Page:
4. In view of the dispute raised by the defendants regarding jurisdiction, a preliminary issue was framed by the Court to determine whether the Court had jurisdiction to entertain the suit. On this preliminary issue evidence has been lead by both the parties to determine the place where the agreement was arrived at. The learned Judge, after examining and discussing the evidence which has been led by the parties, has come to the conclusion that the agreement must have been executed at Nasik. At this point it is not necessary to go into the evidence in detail to determine the place where the agreement was arrived at because, in the present case, since the goods were delivered to the plaintiffs at Nasik pursuant to the agreement, a part of the cause of action has, at any rate, arisen in Nasik. In fact, in the course of his agreement, Mr. Tulzapurkar, learned Counsel for the petitioners did not seriously contend that no part of the cause of action had arisen in Nasik. In the circumstances under section 20 sub-section (c) of the Code of Civil Procedure, 1908, the Court at Nasik, where a part of the cause of action has arisen, would have jurisdiction to entertain the suit.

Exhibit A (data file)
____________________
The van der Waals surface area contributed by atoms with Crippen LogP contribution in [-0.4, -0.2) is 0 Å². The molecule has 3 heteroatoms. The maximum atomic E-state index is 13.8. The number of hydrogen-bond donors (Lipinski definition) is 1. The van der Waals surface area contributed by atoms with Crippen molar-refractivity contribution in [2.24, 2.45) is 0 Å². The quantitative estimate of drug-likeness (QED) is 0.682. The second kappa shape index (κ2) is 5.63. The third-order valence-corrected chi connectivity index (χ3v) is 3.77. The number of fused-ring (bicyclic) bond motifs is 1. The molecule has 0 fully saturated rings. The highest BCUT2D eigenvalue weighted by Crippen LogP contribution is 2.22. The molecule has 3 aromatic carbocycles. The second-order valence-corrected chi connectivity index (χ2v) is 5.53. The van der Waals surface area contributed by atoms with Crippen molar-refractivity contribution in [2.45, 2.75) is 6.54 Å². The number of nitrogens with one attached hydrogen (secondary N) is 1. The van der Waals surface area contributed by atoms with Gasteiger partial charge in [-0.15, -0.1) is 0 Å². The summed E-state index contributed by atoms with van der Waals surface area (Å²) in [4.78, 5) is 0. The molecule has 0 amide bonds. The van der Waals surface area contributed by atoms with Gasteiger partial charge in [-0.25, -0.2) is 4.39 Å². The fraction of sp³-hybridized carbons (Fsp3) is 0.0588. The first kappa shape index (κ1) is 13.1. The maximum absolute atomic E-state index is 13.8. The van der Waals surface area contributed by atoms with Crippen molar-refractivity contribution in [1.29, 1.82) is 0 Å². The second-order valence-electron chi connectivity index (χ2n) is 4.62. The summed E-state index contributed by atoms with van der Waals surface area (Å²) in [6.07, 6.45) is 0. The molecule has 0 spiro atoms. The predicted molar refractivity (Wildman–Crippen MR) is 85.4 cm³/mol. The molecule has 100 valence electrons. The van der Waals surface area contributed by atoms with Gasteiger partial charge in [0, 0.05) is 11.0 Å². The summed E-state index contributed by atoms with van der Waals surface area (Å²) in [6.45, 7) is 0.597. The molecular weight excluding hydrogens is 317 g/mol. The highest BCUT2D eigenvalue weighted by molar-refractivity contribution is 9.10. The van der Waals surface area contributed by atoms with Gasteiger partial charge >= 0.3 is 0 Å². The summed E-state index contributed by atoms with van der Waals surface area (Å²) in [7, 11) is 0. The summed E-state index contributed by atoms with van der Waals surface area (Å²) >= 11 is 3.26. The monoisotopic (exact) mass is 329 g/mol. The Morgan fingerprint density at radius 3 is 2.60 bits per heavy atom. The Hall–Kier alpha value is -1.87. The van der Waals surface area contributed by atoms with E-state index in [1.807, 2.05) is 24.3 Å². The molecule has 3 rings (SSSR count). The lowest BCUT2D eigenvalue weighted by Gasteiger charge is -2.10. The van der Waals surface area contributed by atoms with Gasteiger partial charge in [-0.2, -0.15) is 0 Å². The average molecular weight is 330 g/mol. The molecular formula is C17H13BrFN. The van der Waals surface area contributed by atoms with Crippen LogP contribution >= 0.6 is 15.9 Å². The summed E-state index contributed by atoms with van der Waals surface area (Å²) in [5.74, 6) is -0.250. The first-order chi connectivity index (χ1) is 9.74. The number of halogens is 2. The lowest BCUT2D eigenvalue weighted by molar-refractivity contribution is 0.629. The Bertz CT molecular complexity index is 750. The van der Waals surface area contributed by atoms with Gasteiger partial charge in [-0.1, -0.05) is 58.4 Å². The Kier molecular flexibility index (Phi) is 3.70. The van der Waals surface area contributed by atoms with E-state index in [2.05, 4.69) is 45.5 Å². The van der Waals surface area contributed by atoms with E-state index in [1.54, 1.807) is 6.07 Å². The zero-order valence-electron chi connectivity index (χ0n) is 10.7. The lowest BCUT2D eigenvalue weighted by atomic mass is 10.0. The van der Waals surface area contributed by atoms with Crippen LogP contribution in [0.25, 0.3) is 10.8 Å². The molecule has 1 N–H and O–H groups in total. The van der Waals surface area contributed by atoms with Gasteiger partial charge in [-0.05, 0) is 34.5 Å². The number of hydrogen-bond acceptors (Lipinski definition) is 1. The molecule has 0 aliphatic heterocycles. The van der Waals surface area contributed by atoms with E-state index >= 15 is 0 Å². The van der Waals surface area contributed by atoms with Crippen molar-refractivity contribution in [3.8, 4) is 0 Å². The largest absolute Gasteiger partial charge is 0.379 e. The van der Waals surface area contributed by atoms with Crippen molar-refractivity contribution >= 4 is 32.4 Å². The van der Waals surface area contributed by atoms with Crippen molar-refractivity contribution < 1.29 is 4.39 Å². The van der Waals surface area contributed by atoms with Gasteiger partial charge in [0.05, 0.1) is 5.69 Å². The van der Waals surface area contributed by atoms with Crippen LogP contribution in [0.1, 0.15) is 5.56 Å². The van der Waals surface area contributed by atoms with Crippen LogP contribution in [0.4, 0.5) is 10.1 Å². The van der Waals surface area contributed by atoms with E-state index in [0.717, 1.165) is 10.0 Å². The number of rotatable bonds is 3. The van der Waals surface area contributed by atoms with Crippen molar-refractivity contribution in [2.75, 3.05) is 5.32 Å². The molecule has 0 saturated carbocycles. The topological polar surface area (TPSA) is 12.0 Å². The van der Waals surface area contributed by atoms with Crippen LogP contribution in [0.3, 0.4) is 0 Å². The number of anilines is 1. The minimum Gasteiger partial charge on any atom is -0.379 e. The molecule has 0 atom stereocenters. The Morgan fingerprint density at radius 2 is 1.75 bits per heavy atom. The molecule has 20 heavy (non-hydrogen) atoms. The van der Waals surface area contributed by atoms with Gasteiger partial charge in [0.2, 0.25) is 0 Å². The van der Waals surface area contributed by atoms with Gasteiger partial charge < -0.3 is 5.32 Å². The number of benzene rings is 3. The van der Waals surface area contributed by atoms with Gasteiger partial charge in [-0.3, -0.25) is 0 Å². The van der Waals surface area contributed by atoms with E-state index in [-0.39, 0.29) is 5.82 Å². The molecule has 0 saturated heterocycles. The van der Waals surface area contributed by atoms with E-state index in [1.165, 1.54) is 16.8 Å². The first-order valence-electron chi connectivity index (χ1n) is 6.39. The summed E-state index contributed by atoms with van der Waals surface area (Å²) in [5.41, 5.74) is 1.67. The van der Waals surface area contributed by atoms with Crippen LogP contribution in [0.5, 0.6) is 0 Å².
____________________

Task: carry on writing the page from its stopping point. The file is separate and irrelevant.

5. It was however, contended by Mr. Tulzapurkar that the parties had agreed that out of the two courts having jurisdiction-Pune and Nasik, they would submit to the jurisdiction of the Court at Pune and in view of this agreement, the parties must submit to the jurisdiction of the Court at Pune and the Court at Nasik should not exercise jurisdiction.